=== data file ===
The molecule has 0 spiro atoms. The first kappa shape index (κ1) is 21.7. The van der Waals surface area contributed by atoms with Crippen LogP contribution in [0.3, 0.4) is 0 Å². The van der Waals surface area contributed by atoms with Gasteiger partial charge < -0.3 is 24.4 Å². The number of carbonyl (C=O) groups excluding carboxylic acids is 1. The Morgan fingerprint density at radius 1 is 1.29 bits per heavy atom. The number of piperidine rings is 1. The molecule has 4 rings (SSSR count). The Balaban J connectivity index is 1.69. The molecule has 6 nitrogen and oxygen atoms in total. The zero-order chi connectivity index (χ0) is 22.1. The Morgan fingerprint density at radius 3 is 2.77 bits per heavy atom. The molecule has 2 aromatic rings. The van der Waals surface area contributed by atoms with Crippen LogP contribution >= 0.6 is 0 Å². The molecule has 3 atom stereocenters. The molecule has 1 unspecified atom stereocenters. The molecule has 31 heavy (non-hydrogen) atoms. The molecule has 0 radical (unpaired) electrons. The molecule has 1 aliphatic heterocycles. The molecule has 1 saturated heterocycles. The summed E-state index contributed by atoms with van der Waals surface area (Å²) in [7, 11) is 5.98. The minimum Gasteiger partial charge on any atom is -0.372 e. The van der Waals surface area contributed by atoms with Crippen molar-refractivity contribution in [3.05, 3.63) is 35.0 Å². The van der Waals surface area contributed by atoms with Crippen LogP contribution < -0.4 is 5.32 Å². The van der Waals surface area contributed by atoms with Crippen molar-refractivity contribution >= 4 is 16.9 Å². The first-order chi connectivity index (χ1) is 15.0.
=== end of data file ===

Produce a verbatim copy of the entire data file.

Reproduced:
The molecule has 0 spiro atoms. The first kappa shape index (κ1) is 21.7. The van der Waals surface area contributed by atoms with Crippen LogP contribution in [0.3, 0.4) is 0 Å². The van der Waals surface area contributed by atoms with Gasteiger partial charge < -0.3 is 24.4 Å². The number of carbonyl (C=O) groups excluding carboxylic acids is 1. The Morgan fingerprint density at radius 1 is 1.29 bits per heavy atom. The number of piperidine rings is 1. The molecule has 4 rings (SSSR count). The Balaban J connectivity index is 1.69. The molecule has 6 nitrogen and oxygen atoms in total. The zero-order chi connectivity index (χ0) is 22.1. The Morgan fingerprint density at radius 3 is 2.77 bits per heavy atom. The molecule has 2 aromatic rings. The van der Waals surface area contributed by atoms with Crippen LogP contribution >= 0.6 is 0 Å². The molecule has 3 atom stereocenters. The molecule has 1 unspecified atom stereocenters. The molecule has 31 heavy (non-hydrogen) atoms. The molecule has 0 radical (unpaired) electrons. The molecule has 1 aliphatic heterocycles. The molecule has 1 saturated heterocycles. The summed E-state index contributed by atoms with van der Waals surface area (Å²) in [7, 11) is 5.98. The minimum Gasteiger partial charge on any atom is -0.372 e. The van der Waals surface area contributed by atoms with Crippen molar-refractivity contribution in [3.05, 3.63) is 35.0 Å². The van der Waals surface area contributed by atoms with Crippen LogP contribution < -0.4 is 5.32 Å². The van der Waals surface area contributed by atoms with Crippen molar-refractivity contribution >= 4 is 16.9 Å². The first-order chi connectivity index (χ1) is 15.0.